Reflection on the Gospel of Mark 10:2-16, Nineteenth Sunday after Pentecost:

October 3, 2021

World Communion Sunday

The Gospel of Mark 10:2-16

Some Pharisees came, and to test Jesus they asked, “Is it lawful for a man to divorce his wife?” He answered them, “What did Moses command you?” They said, “Moses allowed a man to write a certificate of dismissal and to divorce her.” But Jesus said to them, “Because of your hardness of heart he wrote this commandment for you. But from the beginning of creation, ‘God made them male and female.’ ‘For this reason, a man shall leave his father and mother and be joined to his wife, and the two shall become one flesh.’ So they are no longer two, but one flesh. Therefore, what God has joined together, let no one separate.”

Then in the house the disciples asked him again about this matter. He said to them, “Whoever divorces his wife and marries another commits adultery against her; and if she divorces her husband and marries another, she commits adultery.”

People were bringing little children to him in order that he might touch them; and the disciples spoke sternly to them. But when Jesus saw this, he was indignant and said to them, “Let the little children come to me; do not stop them; for it is to such as these that the kingdom of God belongs. Truly I tell you, whoever does not receive the kingdom of God as a little child will never enter it.” And he took them up in his arms, laid his hands on them, and blessed them.

As Jesus said: , “Let the little children come to me; do not stop them; for it is to such as these that the kingdom of God belongs. Truly I tell you, whoever does not receive the kingdom of God as a little child will never enter it.” Today in many parts of the world children are looked upon as less than important. Almost a hindrance. But in Jesus’ eyes they were important as they were for Him the line of the continuation of the church.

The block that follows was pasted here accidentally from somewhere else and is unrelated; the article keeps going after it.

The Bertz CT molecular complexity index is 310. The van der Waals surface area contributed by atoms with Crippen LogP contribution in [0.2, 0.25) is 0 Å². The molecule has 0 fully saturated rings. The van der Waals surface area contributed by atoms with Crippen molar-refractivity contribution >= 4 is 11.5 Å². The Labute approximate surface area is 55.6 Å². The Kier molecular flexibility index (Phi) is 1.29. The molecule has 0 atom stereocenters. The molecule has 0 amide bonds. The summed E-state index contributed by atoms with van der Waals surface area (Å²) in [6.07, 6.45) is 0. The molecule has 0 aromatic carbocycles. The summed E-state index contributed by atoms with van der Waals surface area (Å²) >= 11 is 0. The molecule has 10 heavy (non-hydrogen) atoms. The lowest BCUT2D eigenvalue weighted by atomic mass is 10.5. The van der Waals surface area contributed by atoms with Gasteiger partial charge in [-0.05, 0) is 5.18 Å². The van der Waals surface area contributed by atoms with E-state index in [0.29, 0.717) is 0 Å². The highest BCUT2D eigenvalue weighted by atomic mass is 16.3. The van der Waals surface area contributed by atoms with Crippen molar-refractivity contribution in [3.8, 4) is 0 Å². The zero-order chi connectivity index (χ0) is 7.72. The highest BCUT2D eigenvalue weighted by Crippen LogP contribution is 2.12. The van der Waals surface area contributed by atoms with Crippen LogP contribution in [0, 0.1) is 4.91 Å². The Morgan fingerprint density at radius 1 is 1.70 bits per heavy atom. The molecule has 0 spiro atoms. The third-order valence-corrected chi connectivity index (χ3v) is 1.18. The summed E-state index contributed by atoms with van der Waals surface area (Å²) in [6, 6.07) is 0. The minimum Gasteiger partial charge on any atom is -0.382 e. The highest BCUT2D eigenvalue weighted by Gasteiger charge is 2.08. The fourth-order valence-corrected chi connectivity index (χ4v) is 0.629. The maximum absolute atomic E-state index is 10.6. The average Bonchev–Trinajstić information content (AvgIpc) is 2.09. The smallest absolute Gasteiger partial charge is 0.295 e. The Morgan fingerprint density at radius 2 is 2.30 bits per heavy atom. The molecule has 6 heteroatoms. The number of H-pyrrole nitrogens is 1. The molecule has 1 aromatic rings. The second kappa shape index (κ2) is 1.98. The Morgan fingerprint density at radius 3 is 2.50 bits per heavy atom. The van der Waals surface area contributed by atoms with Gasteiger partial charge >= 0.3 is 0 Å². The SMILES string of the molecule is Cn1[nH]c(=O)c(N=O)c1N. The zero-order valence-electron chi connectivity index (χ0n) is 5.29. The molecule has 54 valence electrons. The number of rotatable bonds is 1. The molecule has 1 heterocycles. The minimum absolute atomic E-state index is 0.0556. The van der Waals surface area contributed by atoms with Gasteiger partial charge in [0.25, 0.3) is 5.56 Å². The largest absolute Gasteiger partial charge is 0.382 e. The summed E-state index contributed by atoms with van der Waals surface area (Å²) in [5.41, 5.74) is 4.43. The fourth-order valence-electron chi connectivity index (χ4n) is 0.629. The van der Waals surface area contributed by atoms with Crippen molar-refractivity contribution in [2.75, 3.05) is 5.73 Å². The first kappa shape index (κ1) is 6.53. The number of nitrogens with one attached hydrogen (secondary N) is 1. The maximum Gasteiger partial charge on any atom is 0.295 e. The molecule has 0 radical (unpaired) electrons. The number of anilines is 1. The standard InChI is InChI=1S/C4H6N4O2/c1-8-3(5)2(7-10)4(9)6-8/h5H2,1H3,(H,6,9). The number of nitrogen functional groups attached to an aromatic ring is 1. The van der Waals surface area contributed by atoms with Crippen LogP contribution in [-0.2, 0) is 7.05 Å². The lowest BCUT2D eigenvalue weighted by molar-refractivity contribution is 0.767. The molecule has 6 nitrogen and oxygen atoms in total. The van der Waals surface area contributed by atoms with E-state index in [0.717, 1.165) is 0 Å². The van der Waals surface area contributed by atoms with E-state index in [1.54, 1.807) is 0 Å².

Let us Pray: Holy God thank you that you give us our daily bread and fruit in its season but beyond this bread we look to the bread of heaven; beyond this fruit we look to the fruits of eternal life and so we pray for your and those who minister to us and help to fulfil our spiritual hunger. This we pray in your Name. Amen

If you walk into any congregation in the United States, you will see couples with an impressive marital track record. These unions are rarely without stress and strain, and many have overcome obstacles of illness, loss, and unfaithfulness. But if you were to add up the total years of marriage at most churches, you would be amazed. And inspired. So, what is the key to staying married through days of anger, months of separation, and years of disappointment, illness, and loss? One major key to a long-lasting marriage is communication and listening to each other. A marriage is a relationship; it is an on-going process. We need to recognize the importance of marriage to children, in terms of emotional and economic security, marriage is good for both adults and children. Perhaps the Gospel-writer Mark is trying to make a similar point by connecting Jesus’ teaching about marriage to his blessing of the little children. In the first century, the poor were often orphans and women without husbands, so Jesus’ prohibition against divorce could be seen as a strong stand for economic justice. Although the Pharisees accepted that a man could write a certificate of dismissal and divorce his wife, making her vulnerable to a life of poverty, Jesus said no, “what God has joined together, let no one separate”.